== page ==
You have a strong product. If you believe in it, then there is no reason not to invest some money every month on making it a stronger brand. It will be hard to measure, but if you believe in your product and in marketing then you know that this will eventually lead to even more revenue.
Or, to say it with the words of Gary Vaynerchuk:
Hard Earned Lesson #5: Marketing is only as good as your product
This is one of the hardest lessons to learn for any business owner or agency.
Our first big project was growing a Swiss B2C marketplace. There was no specific niche, no unique selling point. It was just a store selling everything to everybody. It was pretty much like building Amazon on a shoestring budget, over a period of 1-2 years.
Of course it failed.
The results were always the same: long working days and weekend overtime; A lot of hard work; some results, a tired agency team and a satisfied but still fairly underwhelmed client.
While we didn’t immediately learn from the most obvious mistakes (we kept on taking clients with bad products and failed to manage their expectations better), we were forced to learn and work a lot more, which has helped us along the way.
If we train to run a mountain uphill with a heavy backpack on our shoulders, then life becomes surprisingly easy once the backpack is taken off and the road becomes flat.
When we finally got a chance to work with companies with good products, the results became much better. In fact, they were outstanding. Often enough we were able to double the revenue within a short period of time. For more details have a look at our Facebook marketing success stories.
Our most successful Facebook campaigns usually followed the same pattern:
An entrepreneur builds a great product and has gotten the campaigns to $5000 – $30,000 USD monthly ad spend with a positive ROI. They realize they need more time building the business and thus need a partner with more in-depth Facebook marketing knowledge. Within a few days, we would most likely increase their sales revenue and keep growing from there on.
The main reason why the owner got that far with Facebook on their own and why we could achieve outstanding results that easily?
A great (and usually unique) product that fills a need in the marketplace.
For us, as a company, these learnings have actually lead to big changes. We completely stopped building websites, online shops, and apps for clients. No more SEO or logo design. No more Full Service Agency. We have realized and accepted that we cannot be the best at doing everything at once.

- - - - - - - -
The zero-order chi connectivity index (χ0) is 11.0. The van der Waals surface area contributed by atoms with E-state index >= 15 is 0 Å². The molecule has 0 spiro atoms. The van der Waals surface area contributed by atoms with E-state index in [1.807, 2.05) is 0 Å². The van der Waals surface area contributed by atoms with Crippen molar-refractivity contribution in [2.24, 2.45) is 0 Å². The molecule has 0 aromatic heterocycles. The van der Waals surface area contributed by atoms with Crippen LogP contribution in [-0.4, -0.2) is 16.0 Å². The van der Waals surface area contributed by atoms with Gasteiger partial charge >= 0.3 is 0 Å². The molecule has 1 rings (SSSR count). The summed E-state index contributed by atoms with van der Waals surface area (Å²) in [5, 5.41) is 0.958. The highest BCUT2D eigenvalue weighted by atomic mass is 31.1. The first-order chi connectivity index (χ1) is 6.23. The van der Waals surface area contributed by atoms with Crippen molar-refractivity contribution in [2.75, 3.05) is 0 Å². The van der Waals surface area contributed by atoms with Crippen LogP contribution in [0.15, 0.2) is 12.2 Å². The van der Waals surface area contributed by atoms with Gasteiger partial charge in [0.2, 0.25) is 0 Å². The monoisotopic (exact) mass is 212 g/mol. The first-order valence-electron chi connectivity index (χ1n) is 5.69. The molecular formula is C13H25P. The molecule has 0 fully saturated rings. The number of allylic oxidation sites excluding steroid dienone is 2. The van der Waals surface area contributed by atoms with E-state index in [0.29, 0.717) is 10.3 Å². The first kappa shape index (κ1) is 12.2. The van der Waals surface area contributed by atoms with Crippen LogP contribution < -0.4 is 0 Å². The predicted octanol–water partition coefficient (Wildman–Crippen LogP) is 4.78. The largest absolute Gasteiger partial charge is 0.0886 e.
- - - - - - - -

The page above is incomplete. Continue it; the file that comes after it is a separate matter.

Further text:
Instead, we have decided to fully focus on Facebook marketing. We have worked since December to 2016 until today (August 2017) on building our solutions.
We haven’t done any active marketing until we got the solutions and internal systems to a place where it will be easy for us to compete in the marketplace.
We truly believe that once our backpack is empty, the hike will be much more enjoyable!
The bottom line: Make sure that your product is as good as it can possibly be. Be honest when answering the question: “why should somebody buy from you instead of your competition?” If the answers are not clear and super obvious, then it might make sense to work on improving your product before going crazy on the marketing. Empty your backpack before going for the hike!
Hard Earned Lesson #6: The world is changing faster than ever
Print had been the only advertising medium for a hundred years.
It took 200 years to get from newspapers to magazines.
It wasn’t before 1922 that a completely new medium came along: radio.
This was the big revolution until 20 years later, when television was born.Most media survived whole generations.
With the digital age, everything has changed. And it keeps changing faster and faster.
Two years ago, we were golden on Facebook if you knew how to set up demographic profiles based on interests. Today this skill has already become outdated because usually, using lookalike audience works better anyway.
Have you found a good designer for your Facebook banners yet? Yes? Good for you! Unfortunately, Facebook is now on its way to becoming a video platform and nobody can keep up with the demand for video.
This is why in 2016 Facebook had to pay media companies 50 million USD to publish live video content on Facebook.
Companies that are fast and can make the change from banners to videos are rewarded with a much better reach, which means they are simply reaching many more people with the same budget.
As the market catches up, the reach goes down and Facebook does not need to pay for live video content anymore, as their users are now doing it often enough to keep other users engaged.
By the time most companies are doing well on Facebook, there will probably already be a new channel that is more important.
Everything is changing faster than ever. Those companies that can keep up with this fast-changing world, are going to win in their market(ing).